Official ceremony of the Monument to the Unknown Civilian in the gardens of Dublin’s Castle, Friday morning 18 November. | © G. Lordet / HI
Acknowledging the devastating humanitarian consequences of bombing and shelling of towns and cities, 83 States adopted an international agreement to better protect civilians from the use of explosive weapons in populated areas, at the Dublin Conference on 18 November 2022.
Concluding a three-year diplomatic process, States, UN agencies, international and regional organisations and civil society attended a high-level international conference on 18 November in Dublin to adopt the international agreement to better protect civilians from the use of explosive weapons in populated areas.
This is the first-ever international agreement on the use of explosive weapons in populated areas.
83 States endorsed the agreement: Albania, Andorra, Argentina, Australia, Austria, Belgium, Bosnia and Herzegovina, Brazil, Bulgaria, Cabo Verde, Cambodia, Canada, Central African Republic, Chile, Colombia, Comoros, Costa Rica, Cote d’Ivoire, Croatia, Cyprus, Czech Republic, Denmark, Dominican Republic, Ecuador, El Salvador, Finland, France, Georgia, Germany, Greece, Guatemala, Guyana, Holy See, Hungary, Iceland, Indonesia, Ireland, Italy, Japan, Kenya, Kiribati, Kuwait, Laos, Liberia, Lichtenstein, Luxembourg, Madagascar, Malawi, Malaysia, Maldives, Malta, Mexico, Moldova, Monaco, Morocco, Netherlands, New Zealand, Norway, Palau, Palestine, Peru, Philippines, Portugal, Qatar, Republic of Korea, Romania, Saint Vincent and the Grenadines, San Marino, Senegal, Serbia, Sierra Leone, Saint Kitts and Nevis, Slovakia, Slovenia, Somalia, Spain, Sweden, Switzerland, Togo, Turkey, United Kingdom, United States, Uruguay.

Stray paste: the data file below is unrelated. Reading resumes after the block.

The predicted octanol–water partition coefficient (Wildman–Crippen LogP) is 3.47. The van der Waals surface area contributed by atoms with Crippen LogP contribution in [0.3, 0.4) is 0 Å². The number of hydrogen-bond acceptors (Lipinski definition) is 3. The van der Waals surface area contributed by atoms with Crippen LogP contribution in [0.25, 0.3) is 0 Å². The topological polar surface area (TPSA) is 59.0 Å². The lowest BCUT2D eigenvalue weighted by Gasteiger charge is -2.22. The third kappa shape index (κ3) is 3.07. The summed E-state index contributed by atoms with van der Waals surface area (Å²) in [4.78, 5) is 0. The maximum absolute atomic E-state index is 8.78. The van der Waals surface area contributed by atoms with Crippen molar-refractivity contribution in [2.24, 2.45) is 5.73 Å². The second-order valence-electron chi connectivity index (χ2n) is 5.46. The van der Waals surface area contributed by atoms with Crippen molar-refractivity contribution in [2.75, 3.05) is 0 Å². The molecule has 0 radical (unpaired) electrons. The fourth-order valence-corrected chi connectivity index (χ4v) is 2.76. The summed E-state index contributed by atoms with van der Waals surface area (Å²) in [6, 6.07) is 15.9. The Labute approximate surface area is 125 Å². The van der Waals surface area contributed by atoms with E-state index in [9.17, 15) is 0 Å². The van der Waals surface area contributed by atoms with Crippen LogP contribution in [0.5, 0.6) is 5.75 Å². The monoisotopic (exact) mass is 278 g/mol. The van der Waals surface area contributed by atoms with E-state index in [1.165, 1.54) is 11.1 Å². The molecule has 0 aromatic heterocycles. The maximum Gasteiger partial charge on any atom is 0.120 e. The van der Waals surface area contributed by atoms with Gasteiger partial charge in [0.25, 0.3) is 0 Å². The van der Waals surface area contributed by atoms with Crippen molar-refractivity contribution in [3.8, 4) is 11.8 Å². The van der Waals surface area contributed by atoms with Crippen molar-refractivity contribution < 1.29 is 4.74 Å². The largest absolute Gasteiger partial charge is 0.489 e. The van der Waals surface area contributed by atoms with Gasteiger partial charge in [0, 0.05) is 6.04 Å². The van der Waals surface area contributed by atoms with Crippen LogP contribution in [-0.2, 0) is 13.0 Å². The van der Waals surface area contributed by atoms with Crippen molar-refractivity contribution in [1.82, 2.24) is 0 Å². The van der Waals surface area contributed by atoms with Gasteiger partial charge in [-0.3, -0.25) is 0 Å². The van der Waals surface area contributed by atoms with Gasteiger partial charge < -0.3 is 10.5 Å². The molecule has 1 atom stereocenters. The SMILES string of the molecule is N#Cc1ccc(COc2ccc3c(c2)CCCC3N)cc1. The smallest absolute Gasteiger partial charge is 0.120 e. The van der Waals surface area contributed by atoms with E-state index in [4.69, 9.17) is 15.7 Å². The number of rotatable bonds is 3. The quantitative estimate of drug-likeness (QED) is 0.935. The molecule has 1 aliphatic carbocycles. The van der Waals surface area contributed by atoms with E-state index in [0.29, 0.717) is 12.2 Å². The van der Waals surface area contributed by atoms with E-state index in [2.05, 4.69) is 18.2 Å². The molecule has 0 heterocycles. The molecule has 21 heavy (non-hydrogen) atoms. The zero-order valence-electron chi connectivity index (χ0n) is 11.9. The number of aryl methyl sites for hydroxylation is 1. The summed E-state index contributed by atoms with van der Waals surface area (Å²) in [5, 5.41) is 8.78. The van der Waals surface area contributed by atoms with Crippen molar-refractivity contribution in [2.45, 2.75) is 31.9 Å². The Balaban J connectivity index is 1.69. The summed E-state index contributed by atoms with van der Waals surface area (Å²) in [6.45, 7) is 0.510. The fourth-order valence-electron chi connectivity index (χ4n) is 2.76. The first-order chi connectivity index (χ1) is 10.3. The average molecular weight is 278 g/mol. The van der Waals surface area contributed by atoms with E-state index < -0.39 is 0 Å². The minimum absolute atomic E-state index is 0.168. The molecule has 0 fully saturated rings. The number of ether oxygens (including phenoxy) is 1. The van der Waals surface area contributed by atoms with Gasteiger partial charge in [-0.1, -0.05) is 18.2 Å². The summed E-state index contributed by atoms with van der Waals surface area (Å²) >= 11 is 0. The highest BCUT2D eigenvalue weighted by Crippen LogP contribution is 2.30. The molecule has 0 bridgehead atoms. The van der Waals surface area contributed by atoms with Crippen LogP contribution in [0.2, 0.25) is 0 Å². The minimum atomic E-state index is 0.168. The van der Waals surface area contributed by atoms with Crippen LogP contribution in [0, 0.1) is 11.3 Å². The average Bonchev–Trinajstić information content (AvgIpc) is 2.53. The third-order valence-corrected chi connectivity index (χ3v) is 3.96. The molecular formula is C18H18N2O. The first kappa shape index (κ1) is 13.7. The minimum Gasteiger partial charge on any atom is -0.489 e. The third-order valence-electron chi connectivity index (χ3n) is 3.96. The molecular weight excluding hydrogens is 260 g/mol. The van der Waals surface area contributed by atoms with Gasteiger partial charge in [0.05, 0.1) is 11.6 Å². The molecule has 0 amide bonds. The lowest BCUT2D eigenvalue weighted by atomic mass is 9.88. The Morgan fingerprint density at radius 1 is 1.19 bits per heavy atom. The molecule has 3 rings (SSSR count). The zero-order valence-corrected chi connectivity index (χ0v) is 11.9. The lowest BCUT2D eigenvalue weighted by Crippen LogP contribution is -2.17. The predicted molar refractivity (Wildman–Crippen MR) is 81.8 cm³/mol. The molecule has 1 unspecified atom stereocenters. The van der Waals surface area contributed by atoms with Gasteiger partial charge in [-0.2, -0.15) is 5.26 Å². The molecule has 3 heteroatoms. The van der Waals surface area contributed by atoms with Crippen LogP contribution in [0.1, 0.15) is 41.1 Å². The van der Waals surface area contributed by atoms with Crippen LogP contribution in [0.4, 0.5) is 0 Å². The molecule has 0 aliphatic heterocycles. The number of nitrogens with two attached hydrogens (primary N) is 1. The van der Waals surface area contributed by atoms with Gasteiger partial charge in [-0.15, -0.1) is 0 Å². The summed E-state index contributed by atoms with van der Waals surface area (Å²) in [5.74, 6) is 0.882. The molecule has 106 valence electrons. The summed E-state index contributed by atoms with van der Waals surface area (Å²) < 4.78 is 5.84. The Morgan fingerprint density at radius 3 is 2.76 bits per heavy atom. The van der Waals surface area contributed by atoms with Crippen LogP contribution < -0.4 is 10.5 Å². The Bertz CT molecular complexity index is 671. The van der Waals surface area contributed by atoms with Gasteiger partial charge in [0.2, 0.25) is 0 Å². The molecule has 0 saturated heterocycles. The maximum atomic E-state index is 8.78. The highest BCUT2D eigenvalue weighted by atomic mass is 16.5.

Prior to the conference, at the civil society forum on November 17, HI and the civil society rewarded Irish Ambassador for the United Nations Michael Gaffey with the HI medal for the protection of civilians: Michael Gaffey conducted the three-year diplomatic process, bringing a crucial contribution to the protection of civilians in armed conflict.
The agreement commits states to imposing limits on the use of explosive weapons in populated areas in order to prevent harm to civilians. It further commits states to assisting victims and addressing the long-term impacts of damage and destruction of civilian infrastructure.
“Having this new international agreement on urban bombing adopted by 83 States – including States with a significant military presence worldwide, such as the United States – provides hope for the future. It is a recognition that the continued, heavy toll on civilians from bombing and shelling in cities and towns is unacceptable. States must start working immediately towards effective implementation of their commitments. Over 290.000 civilians have been killed or injured by the bombing of cities and other populated areas over the last 12 years. Populated areas have been systematically and extensively bombed and shelled in Ukraine, Syria, Yemen, Palestine, Ethiopia… It must stop.” says HI Advocacy Director, Anne Héry.